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The role of alexithymia in social cognition: Evidence from a non-clinical population

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The role of alexithymia in social cognition : Evidence from a non-clinical population. / Di Tella, Marialaura; Adenzato, Mauro; Catmur, Caroline; Miti, Francesca; Castelli, Lorys; Ardito, Rita B.

In: Journal of Affective Disorders, Vol. 273, 14.05.2020, p. 482-492.

Research output: Contribution to journalArticle

Harvard

Di Tella, M, Adenzato, M, Catmur, C, Miti, F, Castelli, L & Ardito, RB 2020, 'The role of alexithymia in social cognition: Evidence from a non-clinical population', Journal of Affective Disorders, vol. 273, pp. 482-492. https://doi.org/10.1016/j.jad.2020.05.012

APA

Di Tella, M., Adenzato, M., Catmur, C., Miti, F., Castelli, L., & Ardito, R. B. (Accepted/In press). The role of alexithymia in social cognition: Evidence from a non-clinical population. Journal of Affective Disorders, 273, 482-492. https://doi.org/10.1016/j.jad.2020.05.012

Vancouver

Di Tella M, Adenzato M, Catmur C, Miti F, Castelli L, Ardito RB. The role of alexithymia in social cognition: Evidence from a non-clinical population. Journal of Affective Disorders. 2020 May 14;273:482-492. https://doi.org/10.1016/j.jad.2020.05.012

Author

Di Tella, Marialaura ; Adenzato, Mauro ; Catmur, Caroline ; Miti, Francesca ; Castelli, Lorys ; Ardito, Rita B. / The role of alexithymia in social cognition : Evidence from a non-clinical population. In: Journal of Affective Disorders. 2020 ; Vol. 273. pp. 482-492.

Bibtex Download

@article{1b81131ab4984dc9b81046ebe2f7e721,
title = "The role of alexithymia in social cognition: Evidence from a non-clinical population",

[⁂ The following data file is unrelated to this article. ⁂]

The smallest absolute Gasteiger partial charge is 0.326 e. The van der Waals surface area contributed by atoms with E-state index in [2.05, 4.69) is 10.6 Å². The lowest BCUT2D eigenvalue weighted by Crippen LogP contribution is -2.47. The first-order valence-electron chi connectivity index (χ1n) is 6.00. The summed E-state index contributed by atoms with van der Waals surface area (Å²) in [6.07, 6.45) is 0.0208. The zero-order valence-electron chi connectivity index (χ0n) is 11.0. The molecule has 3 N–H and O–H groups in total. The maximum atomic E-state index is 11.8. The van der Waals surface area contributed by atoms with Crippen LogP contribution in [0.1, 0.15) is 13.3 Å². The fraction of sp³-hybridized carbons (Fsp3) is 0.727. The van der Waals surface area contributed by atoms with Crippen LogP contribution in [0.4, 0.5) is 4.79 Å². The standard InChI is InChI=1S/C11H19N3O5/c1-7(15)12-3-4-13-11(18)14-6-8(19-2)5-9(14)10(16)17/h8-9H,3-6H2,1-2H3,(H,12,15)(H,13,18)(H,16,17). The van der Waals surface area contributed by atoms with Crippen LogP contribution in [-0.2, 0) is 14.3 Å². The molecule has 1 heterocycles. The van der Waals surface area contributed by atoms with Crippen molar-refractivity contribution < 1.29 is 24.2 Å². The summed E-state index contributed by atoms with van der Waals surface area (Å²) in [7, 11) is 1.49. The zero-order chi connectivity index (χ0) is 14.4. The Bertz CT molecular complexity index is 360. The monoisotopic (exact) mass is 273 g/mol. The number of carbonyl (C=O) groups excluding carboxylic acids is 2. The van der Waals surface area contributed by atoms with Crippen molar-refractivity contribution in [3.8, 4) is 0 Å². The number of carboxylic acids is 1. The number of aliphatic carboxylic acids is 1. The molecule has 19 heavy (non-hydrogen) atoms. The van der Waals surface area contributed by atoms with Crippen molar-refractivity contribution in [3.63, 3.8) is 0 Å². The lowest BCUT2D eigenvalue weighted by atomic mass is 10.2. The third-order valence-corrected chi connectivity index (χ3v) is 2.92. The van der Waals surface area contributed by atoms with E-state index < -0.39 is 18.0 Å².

abstract = "Background: Alexithymia is a personality construct characterised by difficulty in identifying and describing one's emotions. We investigated whether people with alexithymia, who struggle with emotion-processing abilities, have diminished emotion-related social cognitive competencies, where social cognition encompasses the set of abilities that allows one to navigate one's social environment. Methods: We assessed alexithymia and four components of social cognition: recognition of others’ emotions, representation of others’ affective and cognitive mental states, empathy, and regulation of one's own feelings. We investigated whether alexithymia could significantly predict each of these components, beyond the effect of other individual difference variables (i.e., anxiety/depressive symptoms), which have been previously associated with both social cognition and alexithymia. Two hundred six participants were recruited. Multiple hierarchical regression analyses were performed to assess the possible relationships between alexithymia and social cognition skills. Results: Alexithymia significantly predicted emotion recognition, empathy, and emotional regulation, even after controlling for the effect of potentially competing factors (i.e., anxiety/depressive symptoms). Alexithymia did not predict representation of others’ affective and cognitive mental states. Limitations: The present study adopted a cross-sectional design, which does not permit us to draw firm conclusions about the causality of the emergent relationships. Conclusions: These data provide support for the argument that recognising others’ emotions and feelings relies on the ability to identify correctly one's own feelings. Our results also indicate the importance of taking into consideration individual differences in levels of alexithymia when investigating social cognition in non-clinical populations, as alexithymia appears to be clearly related to social cognitive functioning.",
keywords = "Alexithymia, Emotional functioning, Non-clinical population, Social cognition, Theory of Mind",
author = "{Di Tella}, Marialaura and Mauro Adenzato and Caroline Catmur and Francesca Miti and Lorys Castelli and Ardito, {Rita B.}",
year = "2020",
month = "5",
day = "14",
doi = "10.1016/j.jad.2020.05.012",
language = "English",
volume = "273",
pages = "482--492",
journal = "Journal of affective disorders",
issn = "0165-0327",
publisher = "Elsevier",

}

RIS (suitable for import to EndNote) Download

TY - JOUR

T1 - The role of alexithymia in social cognition

T2 - Evidence from a non-clinical population

AU - Di Tella, Marialaura

AU - Adenzato, Mauro

AU - Catmur, Caroline

AU - Miti, Francesca

AU - Castelli, Lorys